Elements of Urbanism: Neighborhoods of St. Louis

August 26, 2010 7 comments Open printer friendly version of this article Print Article

Metro Jacksonville explores a number of urban neighborhoods in and around the City of St. Louis.

Tale of the Tape:

St. Louis Population 2009: 356,587 (City); 2,828,990 (Metro) - (incorporated in 1822)

Jacksonville Pop. 2009: 813,518 (City); 1,328,144 (Metro) - (incorporated in 1832)

City population 1950: Jacksonville (204,517); St. Louis (856,796)

City Land Area

St. Louis: 61.90 square miles
Jacksonville: 757.7 square miles

Metropolitan Area Growth rate (2000-2009)

St. Louis: +4.83%
Jacksonville: +18.29%

Urban Area Population (2000 census)

St. Louis: 2,077,662 (ranked 17 nationwide)
Jacksonville: 882,295 (ranked 43 nationwide)

Urban Area Population Density (2000 census)

St. Louis: 2,506.4
Jacksonville: 2,149.2

City Population Growth from 2000 to 2008

St. Louis: +8,398
Jacksonville: +72,312

Convention Center Exhibition Space:

St. Louis: America's Center (1977) - 162,313 square feet
Jacksonville: Prime F. Osborn III Convention Center (1985) - 78,500 square feet

Connected to Convention Center:

St. Louis: Renaissance Grand - 875 units  
Jacksonville: N/A

Tallest Building:

St. Louis: Gateway Arch - 630 feet, One Metropolitan Square - 593 feet
Jacksonville: Bank of America Tower - 617 feet


Fortune 500 companies 2009 (City limits only):

St. Louis: Express Scripts (96), Emerson Electric (117), Monsanto (197), Ameren (320), Charter Communications (332), Peabody Energy (346), Graybar Electric (470), Centene (486)
Jacksonville: CSX (259), Winn-Dixie (306), Fidelity National Financial (366)


Urban infill obstacles:

St. Louis: Downtown is cut off from waterfront and nearby neighborhoods by freeways and railyards.
Jacksonville: State & Union Streets cut off Downtown Jacksonville from Springfield.


Downtown Nightlife:

St. Louis: Washington Avenue, Laclede's Landing
Jacksonville: East Bay Street


Common Downtown Albatross:

Surface parking lots.

Who's Downtown is more walkable?

St. Louis: 98 out of 100, according to walkscore.com, 8th and Pine Streets, St. Louis as keyword
Jacksonville: 88 out of 100, according to walkscore.com

Visual Information

Green = Jacksonville's city limits (current urban core) before consolidation in 1968
Red = Jacksonville's current consolidated city-county limits

Jacksonville's current (Red) and original (Green) city limit boundaries over St. Louis' land area (Blue).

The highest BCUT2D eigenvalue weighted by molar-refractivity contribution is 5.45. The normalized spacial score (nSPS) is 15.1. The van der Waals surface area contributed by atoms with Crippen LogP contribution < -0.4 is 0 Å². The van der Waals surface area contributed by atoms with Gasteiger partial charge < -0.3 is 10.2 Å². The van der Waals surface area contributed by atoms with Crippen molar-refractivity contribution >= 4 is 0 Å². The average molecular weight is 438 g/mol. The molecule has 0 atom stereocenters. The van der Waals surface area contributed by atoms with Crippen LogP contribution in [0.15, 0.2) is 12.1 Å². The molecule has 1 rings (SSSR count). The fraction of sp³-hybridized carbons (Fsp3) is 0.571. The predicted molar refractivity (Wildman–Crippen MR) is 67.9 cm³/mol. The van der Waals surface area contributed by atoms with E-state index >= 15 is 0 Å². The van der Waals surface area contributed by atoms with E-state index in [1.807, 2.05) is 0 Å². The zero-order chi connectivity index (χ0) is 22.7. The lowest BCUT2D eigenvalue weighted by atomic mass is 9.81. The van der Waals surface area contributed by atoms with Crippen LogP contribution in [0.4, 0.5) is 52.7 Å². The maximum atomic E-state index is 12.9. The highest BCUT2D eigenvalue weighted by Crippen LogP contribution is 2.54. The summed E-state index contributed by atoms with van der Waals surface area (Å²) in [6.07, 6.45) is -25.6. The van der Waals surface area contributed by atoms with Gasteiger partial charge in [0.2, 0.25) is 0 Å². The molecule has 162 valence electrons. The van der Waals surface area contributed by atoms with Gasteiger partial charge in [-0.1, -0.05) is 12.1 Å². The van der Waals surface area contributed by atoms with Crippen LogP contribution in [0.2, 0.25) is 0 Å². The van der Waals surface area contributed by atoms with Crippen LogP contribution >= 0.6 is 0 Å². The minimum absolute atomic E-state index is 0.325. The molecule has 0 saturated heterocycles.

Urban St. Louis

Central West End

The Central West End is an affluent neighborhood in St. Louis, Missouri, stretching from Midtown's western edge to Union Boulevard and bordering on Forest Park with its outstanding array of free cultural institutions. It includes the Cathedral Basilica of Saint Louis (the New Cathedral) on Lindell Boulevard at Newstead Avenue, which houses the largest collection of mosaics in the world. The Central West End is represented by three Alderman as it sits partially in the 17th, 18th, and 28th Wards.

The CWE's commercial district is mainly along Euclid Avenue and stretches from Forest Park Parkway on the south to Delmar Boulevard on the north. Restaurants are primarily clustered in the Euclid/McPherson area, the Euclid/Laclede area and in Maryland Plaza. Unusual, elaborate turn-of-the-century lamp posts and cobblestone streets add to the atmosphere of this neighborhood which first grew in popularity with the coming of the 1904 World's Fair which was held in adjacent Forest Park.

The Delmar Loop

The Delmar Loop is an entertainment, cultural and restaurant district in St. Louis, Missouri and University City, Missouri. Most of its attractions are located in the streetcar suburb of University City, but the area is expanding eastward into the Skinker-Debaliviere Neighborhood of the City of St. Louis proper. In 2007, the American Planning Association named the Delmar Loop "One of the 10 Great Streets in America."[1]

The area gets its name from a streetcar turnaround, or loop, formerly located in the area.[2] Most of the attractions are on Delmar Boulevard, a major east-west thoroughfare that continues east to downtown St. Louis. A MetroLink station is at the east side of the area. There are plans to build a 2.2-mile trolley line from the Loop to the Missouri History Museum in Forest Park.

Major Loop institutions include: the Community Music School, owned by Washington University in St. Louis; the Craft Alliance, noted for its pottery studios and classes; the Riverfront Times; Vintage Vinyl; The Pageant Concert Nightclub; Tivoli Theater; Cicero's Italian Restaurant & Entertainment Venue; Fitz's Restaurant and Bottling Company; Star Clipper, the Eisner Award-winning comic book store; Brandt's Cafe and Red Carpet Lounge; Headz n Threadz clothing shop; the Melting Pot fondue restaurant; and Blueberry Hill, a pub and restaurant that served as the engine for the revival of the Loop beginning in the 1970s.

The Loop is the home of the St. Louis Walk of Fame, a series of brass plaques embedded in the sidewalk along Delmar Boulevard commemorating famous St. Louisans, including musicians Chuck Berry, Miles Davis and Tina Turner, John Goodman, Sheryl Crow, bridge-builder James Eads and sexologists Masters and Johnson.

Forest Park

Forest Park in St. Louis, Missouri, opened in 1876 and the former site of the Louisiana Purchase Exposition of 1904, (better known as "The World's Fair") is one of the large urban landscape parks created during the later 19th century, following the example of Central Park in New York City. At 1,293 acres (5.2 km), Forest Park is over 50% larger than New York's Central Park (843 acres or 3.41 km).